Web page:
According to AirAsia and AirAsia X founder Tony Fernandes, Bali is not just good for a holiday, but also for a low cost longer haul airliner hub.

However, the airlines management have not exactly been running around Australia shouting the news from all of the usual places.

Never draw attention to strategically crucial plans, and never bray in public like Qantas CEO Alan Joyce did,  when he apparently mislead shareholders more than two years ago about the offshore low cost premium product puppet carriers he was going to set up in Kuala Lumpur, Singapore, China and anywhere, but apparently not where AirAsia X is quietly going about its business, on our doorstep, in Bali.

However, AirAsia X’s modesty, and determination, has been ‘exposed’ by CAPA.

The CAPA dossier on the Bali strategy has profound implications for Australia’s carriers, and Singapore’s for that matter, as well as Singapore’s airport.  AirAsia, the group, is doing what Jetstar was clearly intending to do for Qantas, by setting up offshore ventures to fly to and from Australia from a lower cost base, rather than serve the market by flying from a higher cost base in Australia and then coming back.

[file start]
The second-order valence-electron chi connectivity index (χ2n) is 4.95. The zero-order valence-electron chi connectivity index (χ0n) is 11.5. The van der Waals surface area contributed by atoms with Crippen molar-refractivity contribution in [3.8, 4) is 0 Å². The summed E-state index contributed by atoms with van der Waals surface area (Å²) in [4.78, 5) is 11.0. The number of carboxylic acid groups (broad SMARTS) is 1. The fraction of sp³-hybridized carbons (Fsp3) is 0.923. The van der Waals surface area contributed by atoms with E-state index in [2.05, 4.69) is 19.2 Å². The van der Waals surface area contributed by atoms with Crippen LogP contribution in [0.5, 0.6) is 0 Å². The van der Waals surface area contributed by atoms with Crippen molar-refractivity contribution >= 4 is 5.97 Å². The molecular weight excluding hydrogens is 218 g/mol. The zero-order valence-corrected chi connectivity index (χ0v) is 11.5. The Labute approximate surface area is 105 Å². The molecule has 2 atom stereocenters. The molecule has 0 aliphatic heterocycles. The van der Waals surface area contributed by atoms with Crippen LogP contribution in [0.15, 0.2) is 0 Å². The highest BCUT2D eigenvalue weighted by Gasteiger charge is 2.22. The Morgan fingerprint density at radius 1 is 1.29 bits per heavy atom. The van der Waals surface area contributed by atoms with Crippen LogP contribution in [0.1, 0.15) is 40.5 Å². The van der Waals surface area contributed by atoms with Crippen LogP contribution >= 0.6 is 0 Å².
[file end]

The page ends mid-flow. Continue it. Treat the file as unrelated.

Air Asia X biggest competition at this stage in these endeavours from Indonesia is clearly, Lion Air of Indonesia.

And it does necessitate some ‘huge’ changes at the Denpasar Airport, in facilities and attitudes.

But one of the structural advantages of AirAsia X, apart from the quality of its management, is its singular purpose. AirAsia isn’t distracted by any supposed or declared policy of balancing its ambitions against the needs of a full service carrier investor, as is the case of Jetstar in relation to Qantas, or Tigerair to Singapore Airlines or Virgin Australia, or the yum named duo of Peach and Vanilla in relation to All Nippon Airways.

It’s just a case of (lets just do it) when it comes to developing the low fare model, although it must be acknowledged, this requires a longer term investment in Indonesia in terms of partners and regulatory engagement. AirAsia has time and clarity of purpose working for it.  Qantas has neither, and may even try to sell off all of its amazing business in Asia, which in aggregate at this stage is a black hole swallowing money.

If AirAsia X and AirAsia successfully grow Bali into a longer and shorter haul hub, with high linkages to Australian cities, Qantas/Jetstar and Virgin Australia and ALL will be forced to advance or retreat.


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